Another is the anachronistic way health departments collect and share data—often in basic spreadsheets, shared via email or archaic fax machines.

“There’s a lot of manual data entry. There’s a lot of faxing. There’s a lot of emailing spreadsheets. And if we could claw back some of that manpower and put it towards public health practice, put it towards actually keeping people healthier, that’s going to be a huge win,” Rivers said.

While she was very optimistic about the new funding Congress has approved for data modernization, she noted that “when you’re starting from fax machines, it’s gonna be a long road back.”

Address inequities and build trust

While our infrastructure needs revamping, we could also be doing more to prepare the public to respond to pandemic threats, Nuzzo said. She noted an example of pandemic drills in Taiwan, where they’ve used mass vaccination of seasonal flu vaccines as practice for emergency vaccinations. The drills help people know what to do and where to go, while officials can test how quickly they can roll out shots and reach high-risk populations like the elderly.

While the US was able to get mass vaccination set up, there were “deep inequities” in who knew where to go and what to do.

“I think one of the biggest lessons of this pandemic is that our underlying social vulnerabilities turned out to be our biggest pandemic vulnerabilities,” Nuzzo said, adding it will take “community-based participation” and policies, like paid sick leave, to address.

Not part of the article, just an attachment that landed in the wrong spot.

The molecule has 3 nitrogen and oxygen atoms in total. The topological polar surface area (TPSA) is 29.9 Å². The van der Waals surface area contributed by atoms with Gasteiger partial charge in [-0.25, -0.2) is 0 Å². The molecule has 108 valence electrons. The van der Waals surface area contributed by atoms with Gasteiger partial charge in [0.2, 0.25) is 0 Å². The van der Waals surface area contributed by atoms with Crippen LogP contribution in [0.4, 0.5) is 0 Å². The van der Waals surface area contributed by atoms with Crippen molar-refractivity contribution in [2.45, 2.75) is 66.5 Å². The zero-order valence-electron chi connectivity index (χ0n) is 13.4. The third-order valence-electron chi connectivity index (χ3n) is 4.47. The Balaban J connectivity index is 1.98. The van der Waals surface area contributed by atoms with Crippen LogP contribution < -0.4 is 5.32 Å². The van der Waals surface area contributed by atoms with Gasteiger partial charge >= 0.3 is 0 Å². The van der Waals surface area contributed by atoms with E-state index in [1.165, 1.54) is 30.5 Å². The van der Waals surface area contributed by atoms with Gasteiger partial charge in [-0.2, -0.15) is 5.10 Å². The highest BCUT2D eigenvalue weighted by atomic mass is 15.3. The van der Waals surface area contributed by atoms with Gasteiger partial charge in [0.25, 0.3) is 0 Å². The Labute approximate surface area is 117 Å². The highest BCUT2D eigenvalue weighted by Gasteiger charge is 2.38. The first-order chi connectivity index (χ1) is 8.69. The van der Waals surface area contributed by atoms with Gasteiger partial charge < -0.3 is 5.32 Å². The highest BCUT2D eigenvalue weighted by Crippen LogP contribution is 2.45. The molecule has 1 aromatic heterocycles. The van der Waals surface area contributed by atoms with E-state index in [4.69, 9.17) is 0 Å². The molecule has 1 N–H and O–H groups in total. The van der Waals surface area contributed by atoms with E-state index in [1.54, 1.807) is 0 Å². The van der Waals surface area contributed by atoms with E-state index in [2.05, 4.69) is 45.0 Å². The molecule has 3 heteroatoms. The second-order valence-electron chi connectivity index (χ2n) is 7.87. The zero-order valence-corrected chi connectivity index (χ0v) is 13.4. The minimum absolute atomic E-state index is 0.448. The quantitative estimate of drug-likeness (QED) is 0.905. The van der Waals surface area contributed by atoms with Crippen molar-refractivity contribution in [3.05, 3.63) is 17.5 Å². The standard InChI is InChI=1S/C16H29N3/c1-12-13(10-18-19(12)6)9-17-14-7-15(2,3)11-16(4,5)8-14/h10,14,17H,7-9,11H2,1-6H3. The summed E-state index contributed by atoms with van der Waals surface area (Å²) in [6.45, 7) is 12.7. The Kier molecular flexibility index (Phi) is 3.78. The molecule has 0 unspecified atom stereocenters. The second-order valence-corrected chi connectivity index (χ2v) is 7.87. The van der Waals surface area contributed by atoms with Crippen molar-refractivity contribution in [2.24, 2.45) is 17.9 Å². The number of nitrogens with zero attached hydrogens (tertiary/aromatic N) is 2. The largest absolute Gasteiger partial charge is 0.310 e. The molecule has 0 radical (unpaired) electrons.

Building trust between health experts and communities, particularly vulnerable communities, is critical to responding to the next threat, Nuzzo and Rivers noted.

“One of the things that the pandemic has really exposed is how much of a primary health care crisis we have in this country and that if people can’t regularly access medicine, such that they can build those trusted relationships … I think we’re gonna have a hard time,” Nuzzo said.

Rivers made a similar point, noting that the pandemic responses lacked trusted, known sources for health information. “I’m not sure the public ever had an opportunity to really get to know an epidemiologist or a public health official that could talk to them regularly, day over day, about what is happening and what they should be doing,” she said. The next crisis, she said, needs a “warm face.”

Listing image by Ars Frontiers

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The real culprit behind the 1871 vandalism of the Paleozoic Museum in Central Park



Enlarge / Benjamin Waterhouse Hawkins’ studio at the Central Park Arsenal in New York City, with models of extinct animals.

Public domain

The original plans for New York City’s Central Park included a Paleozoic Museum at 63rd Street and Central Park West, which would have displayed life-size concrete models of dinosaurs placed in carefully designed dioramas. Those plans were dashed in 1871, when vandals broke into the workshop of the museum’s designer, Benjamin Waterhouse Hawkins, and smashed the models with sledgehammers, burying the rubble in the southwestern corner of the park.

The traditional take in paleontology circles is that the man behind the destruction was William “Boss” Tweed, who pretty much ruled the city’s Democratic Party political machine at the time with his cronies at Tammany Hall. But a recent paper published in the Proceedings of the Geologists’ Association identifies a different culprit: a lawyer and businessman named Henry Hilton, a member of the Tammany Hall contingent who championed plans for what would become the American Museum of Natural History.